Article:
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Ch 33: The American Revolution: Precursors, Events & People

About This Chapter

Study the fascinating history of the American Revolution with this engaging chapter on its events, people and precursors. Made up of engaging video lessons and self-assessment quizzes, this chapter was designed to assist you in studying for an upcoming exam with ease.

The American Revolution: Precursors, Events & People - Chapter Summary

Our professional instructors outline the events, precursors and people associated with the American Revolution in this easy-to-understand chapter. Here you'll watch videos about the resistance of the Sons of Liberty, as well as the Boston Massacre and the Declaratory and Townshend Acts. Additional subjects include the First Continental Congress, the Boston Tea Party and the battles in Lexington, Concord, and Bunker Hill that started the Revolutionary War. This chapter is designed to ensure you know how to:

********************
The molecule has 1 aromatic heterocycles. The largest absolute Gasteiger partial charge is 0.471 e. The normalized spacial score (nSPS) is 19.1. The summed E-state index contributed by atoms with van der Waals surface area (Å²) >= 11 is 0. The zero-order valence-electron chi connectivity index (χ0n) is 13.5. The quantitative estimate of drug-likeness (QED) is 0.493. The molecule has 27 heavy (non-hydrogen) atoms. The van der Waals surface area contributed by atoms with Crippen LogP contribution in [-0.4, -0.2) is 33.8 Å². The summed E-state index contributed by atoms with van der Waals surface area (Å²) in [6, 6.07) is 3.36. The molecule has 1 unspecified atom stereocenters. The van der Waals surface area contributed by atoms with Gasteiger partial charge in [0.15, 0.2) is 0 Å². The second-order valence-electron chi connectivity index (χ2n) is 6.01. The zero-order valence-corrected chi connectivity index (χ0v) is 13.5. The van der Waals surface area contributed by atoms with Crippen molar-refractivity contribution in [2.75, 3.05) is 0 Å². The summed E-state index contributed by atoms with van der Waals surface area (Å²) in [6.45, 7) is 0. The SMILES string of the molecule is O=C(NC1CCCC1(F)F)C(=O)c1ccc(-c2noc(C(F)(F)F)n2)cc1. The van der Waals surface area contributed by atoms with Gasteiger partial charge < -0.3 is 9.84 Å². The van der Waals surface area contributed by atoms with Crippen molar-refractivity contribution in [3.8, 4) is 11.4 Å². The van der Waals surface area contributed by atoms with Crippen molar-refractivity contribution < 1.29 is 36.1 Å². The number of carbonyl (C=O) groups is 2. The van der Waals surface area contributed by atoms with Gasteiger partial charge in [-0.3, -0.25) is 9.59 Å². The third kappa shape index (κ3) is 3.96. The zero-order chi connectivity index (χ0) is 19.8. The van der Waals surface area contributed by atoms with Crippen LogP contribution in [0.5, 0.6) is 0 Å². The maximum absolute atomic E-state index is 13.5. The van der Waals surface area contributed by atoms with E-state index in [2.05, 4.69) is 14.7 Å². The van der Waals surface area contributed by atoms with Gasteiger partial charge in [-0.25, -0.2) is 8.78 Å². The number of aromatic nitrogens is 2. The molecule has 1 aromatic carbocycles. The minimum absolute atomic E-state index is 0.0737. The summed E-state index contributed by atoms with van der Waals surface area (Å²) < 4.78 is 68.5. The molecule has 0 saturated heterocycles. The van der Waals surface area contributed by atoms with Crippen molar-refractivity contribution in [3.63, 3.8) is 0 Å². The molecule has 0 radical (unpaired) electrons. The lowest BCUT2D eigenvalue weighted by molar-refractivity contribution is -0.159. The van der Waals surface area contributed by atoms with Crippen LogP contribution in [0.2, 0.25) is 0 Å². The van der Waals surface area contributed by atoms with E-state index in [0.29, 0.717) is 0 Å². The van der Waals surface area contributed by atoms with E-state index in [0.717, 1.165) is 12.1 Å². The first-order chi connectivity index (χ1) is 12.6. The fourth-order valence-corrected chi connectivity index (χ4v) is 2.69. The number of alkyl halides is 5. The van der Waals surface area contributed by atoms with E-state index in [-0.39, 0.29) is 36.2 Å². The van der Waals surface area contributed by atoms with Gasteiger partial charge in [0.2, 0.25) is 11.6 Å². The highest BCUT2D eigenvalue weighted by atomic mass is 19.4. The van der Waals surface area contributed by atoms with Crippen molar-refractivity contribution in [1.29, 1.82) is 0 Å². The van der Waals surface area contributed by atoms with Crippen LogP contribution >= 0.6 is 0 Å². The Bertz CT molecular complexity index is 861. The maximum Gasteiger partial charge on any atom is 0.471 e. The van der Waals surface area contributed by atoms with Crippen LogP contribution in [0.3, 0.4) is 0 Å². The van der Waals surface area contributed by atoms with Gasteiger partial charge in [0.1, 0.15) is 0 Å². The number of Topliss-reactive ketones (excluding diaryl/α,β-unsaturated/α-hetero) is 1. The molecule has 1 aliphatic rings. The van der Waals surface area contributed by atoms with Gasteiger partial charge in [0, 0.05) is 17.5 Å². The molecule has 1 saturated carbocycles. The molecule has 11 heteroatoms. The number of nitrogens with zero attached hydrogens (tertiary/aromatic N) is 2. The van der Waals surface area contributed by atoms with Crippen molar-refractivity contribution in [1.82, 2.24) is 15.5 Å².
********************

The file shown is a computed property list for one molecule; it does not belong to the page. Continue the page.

• Detail the Second Continental Congress and Thomas Paine's Common Sense
  • Identify the signers, the legacy and the text of the Declaration of Independence
  • Discuss the American Patriots and the British Loyalists during the American Revolution
  • Describe George Washington's leadership at Saratoga, Valley Forge and Trenton
  • Identify important and famous women in the Revolutionary War
  • Explain the role of slaves and free blacks in the war
  • Detail the Battle of Yorktown and the Treaty of Paris
  • Provide an overview of the ratification of the Constitution and the new U.S. government